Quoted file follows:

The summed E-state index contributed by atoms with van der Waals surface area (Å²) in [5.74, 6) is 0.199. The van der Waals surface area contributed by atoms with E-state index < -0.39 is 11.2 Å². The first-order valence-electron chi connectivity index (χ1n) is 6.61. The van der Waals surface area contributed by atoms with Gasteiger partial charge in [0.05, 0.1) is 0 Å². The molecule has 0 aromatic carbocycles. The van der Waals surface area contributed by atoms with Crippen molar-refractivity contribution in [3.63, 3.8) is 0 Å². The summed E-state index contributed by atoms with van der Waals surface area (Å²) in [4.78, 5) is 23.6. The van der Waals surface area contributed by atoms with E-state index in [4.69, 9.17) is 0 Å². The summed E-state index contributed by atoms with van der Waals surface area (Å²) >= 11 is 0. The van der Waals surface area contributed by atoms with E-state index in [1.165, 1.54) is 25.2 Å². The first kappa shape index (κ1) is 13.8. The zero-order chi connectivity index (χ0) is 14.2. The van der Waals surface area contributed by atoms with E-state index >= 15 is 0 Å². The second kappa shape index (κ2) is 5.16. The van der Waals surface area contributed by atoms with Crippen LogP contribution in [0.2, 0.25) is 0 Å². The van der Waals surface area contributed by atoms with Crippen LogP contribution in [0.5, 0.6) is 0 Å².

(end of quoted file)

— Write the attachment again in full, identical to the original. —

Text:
The summed E-state index contributed by atoms with van der Waals surface area (Å²) in [5.74, 6) is 0.199. The van der Waals surface area contributed by atoms with E-state index < -0.39 is 11.2 Å². The first-order valence-electron chi connectivity index (χ1n) is 6.61. The van der Waals surface area contributed by atoms with Gasteiger partial charge in [0.05, 0.1) is 0 Å². The molecule has 0 aromatic carbocycles. The van der Waals surface area contributed by atoms with Crippen molar-refractivity contribution in [3.63, 3.8) is 0 Å². The summed E-state index contributed by atoms with van der Waals surface area (Å²) in [4.78, 5) is 23.6. The van der Waals surface area contributed by atoms with E-state index in [4.69, 9.17) is 0 Å². The summed E-state index contributed by atoms with van der Waals surface area (Å²) >= 11 is 0. The van der Waals surface area contributed by atoms with E-state index in [1.165, 1.54) is 25.2 Å². The first kappa shape index (κ1) is 13.8. The zero-order chi connectivity index (χ0) is 14.2. The van der Waals surface area contributed by atoms with E-state index >= 15 is 0 Å². The second kappa shape index (κ2) is 5.16. The van der Waals surface area contributed by atoms with Crippen LogP contribution in [0.2, 0.25) is 0 Å². The van der Waals surface area contributed by atoms with Crippen LogP contribution in [0.5, 0.6) is 0 Å².